Mazor Robotics: Robotic assisted brain surgery. Brain and spine surgeries have never been better now that Mazor had finally launched its own unique robotic assisted surgical brain procedure. With this latest innovation, you can now expect a faster, safer and more sophistical brain operation, now with the patient’s life being put in ‘steady, robotic hands.’
Mazor Robotics Ltd. was the company behind the invention and development of this state of the art and technical wonder that’s believed to be a cutting edge technology in the surgical field. Mazor itself is a watershed company, being the name behind such excellent surgical robots and complementary products. Not enough to rest on its laurels for its spine surgery robotics, the Weisbaden, Germany-based company pushed through launching the world’s first robot-guided surgical brain procedures using its technology.
"As one of the first medical centers globally to adopt robotic technology for spine surgeries, we are very proud to also be the first to expand its use to brain surgeries," said Prof. Robert Schonmayr, one of the first neurosurgeon to take advantage of this technology.
"We see great potential in the application of robotic technology to brain and spine surgeries. Our patients have been the best testament to its clinical success," further stated Dr. In-Se Kim, another neurosurgeon who used the Mazor invention.Furthermore, industry experts have noted that the robot is excellent when it comes to “precision, simplicity and safety profile,” boasting of the high rate of increase on patient comfort, with improved surgical accuracy and provide a less invasive approach, as well as potentially increased utilization of the installed base.”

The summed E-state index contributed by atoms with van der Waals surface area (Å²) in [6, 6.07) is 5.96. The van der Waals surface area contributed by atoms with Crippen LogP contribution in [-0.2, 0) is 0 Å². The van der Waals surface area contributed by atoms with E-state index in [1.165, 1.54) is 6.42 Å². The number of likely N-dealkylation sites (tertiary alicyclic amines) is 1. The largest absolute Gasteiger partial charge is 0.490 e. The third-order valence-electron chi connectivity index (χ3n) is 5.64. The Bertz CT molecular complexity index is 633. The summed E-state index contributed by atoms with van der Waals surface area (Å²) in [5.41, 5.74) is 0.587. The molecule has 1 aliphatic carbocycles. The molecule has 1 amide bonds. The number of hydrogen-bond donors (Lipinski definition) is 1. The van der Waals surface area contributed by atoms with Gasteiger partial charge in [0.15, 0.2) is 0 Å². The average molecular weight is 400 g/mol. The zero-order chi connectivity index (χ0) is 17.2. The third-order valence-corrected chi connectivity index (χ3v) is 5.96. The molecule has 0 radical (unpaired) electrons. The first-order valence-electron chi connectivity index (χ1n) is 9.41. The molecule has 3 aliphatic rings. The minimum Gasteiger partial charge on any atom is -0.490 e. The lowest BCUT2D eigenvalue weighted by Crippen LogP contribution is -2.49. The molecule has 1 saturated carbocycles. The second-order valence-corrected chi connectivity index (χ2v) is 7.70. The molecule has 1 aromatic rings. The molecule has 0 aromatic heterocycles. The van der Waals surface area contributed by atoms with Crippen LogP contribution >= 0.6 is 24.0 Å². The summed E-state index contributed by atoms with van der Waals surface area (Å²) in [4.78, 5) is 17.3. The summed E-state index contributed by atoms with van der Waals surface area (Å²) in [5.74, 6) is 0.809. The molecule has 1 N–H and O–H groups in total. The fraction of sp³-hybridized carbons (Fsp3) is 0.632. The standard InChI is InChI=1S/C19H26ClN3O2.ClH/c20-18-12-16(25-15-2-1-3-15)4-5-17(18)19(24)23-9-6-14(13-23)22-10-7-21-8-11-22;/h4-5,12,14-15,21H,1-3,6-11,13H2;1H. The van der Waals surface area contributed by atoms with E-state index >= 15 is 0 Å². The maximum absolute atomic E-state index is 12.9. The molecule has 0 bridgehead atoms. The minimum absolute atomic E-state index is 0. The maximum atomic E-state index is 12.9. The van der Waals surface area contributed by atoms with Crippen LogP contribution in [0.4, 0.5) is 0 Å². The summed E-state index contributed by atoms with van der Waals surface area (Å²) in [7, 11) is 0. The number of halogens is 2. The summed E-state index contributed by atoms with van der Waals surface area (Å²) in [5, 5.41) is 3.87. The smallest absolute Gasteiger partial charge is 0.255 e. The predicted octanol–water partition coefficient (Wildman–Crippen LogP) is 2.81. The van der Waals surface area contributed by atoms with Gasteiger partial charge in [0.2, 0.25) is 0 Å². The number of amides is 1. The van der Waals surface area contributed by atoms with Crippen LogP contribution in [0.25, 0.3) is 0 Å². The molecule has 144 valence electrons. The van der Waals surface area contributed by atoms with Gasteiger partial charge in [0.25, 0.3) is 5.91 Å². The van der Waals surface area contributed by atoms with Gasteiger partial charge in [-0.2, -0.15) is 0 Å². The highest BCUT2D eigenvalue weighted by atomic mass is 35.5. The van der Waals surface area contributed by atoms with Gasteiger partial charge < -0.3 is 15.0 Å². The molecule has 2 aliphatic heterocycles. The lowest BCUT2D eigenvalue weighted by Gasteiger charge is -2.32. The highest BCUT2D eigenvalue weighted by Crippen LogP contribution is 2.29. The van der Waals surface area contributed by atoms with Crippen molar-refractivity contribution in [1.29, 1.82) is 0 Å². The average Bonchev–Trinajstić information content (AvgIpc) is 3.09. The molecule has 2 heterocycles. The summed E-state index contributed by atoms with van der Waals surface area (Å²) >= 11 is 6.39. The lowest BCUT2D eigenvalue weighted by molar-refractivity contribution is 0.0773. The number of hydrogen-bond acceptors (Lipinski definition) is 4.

Ori Hadomi, CEO of Mazor Robotics was indeed very proud for the launching of this robotics surgical procedure because it hastened the cutting edge technology for the benefit of patients.
"While our core is spine surgery, we are thrilled that our technology can be expanded to improve other surgical procedures," said Ori Hadomi.
"Brain surgeries represent a large market opportunity that is aligned with our current focus on spine. Approximately half of surgeons who currently use Mazor's Renaissance and SpineAssist robots for spinal surgeries are neurosurgeons, the call point for brain surgery. By offering a robotic assisted spine surgery and a robotic assisted surgical brain surgery solution, we provide a solution for a greater number of physicians in the typical neurosurgery department."
Aside from Mazor, Japenese and Chinese firms have also joined the race in developing the latest in robotic assisted brain surgery procedures.
Europe couldn’t be left outpaced either. In 2012, the European Commission has welcomed with gusto the EU-financed ROBOCAST project, a robotic hand guided by a surgeon featuring 13 types of movement compared to four available to human hands used during a minor invasive brain surgery.
This project was developed by joint forces of British, German, Italian and Israeli researchers, the EU said in report. This innovation is very important because the robot has movements “10 times steadier than the human hand to perform delicate brain surgeries.”
Across the Atlantic in Canada, robots are even invading MRI machines, an area which has remained quite untouched by these non-humans a few years ago. Named the neuroArm, this project was developed by surgeons and robotics experts at University of Calgary and specifically designed the project inside the powerful magnet of an MRI, is guided by the detailed images the MRI creates.
Robotic assisted brain surgery? Robotic assisted spine surgery? This author wonders how long it will be until the doctors are assisting the robots instead of the other way around!
Aug 27, 16 12:58 AM
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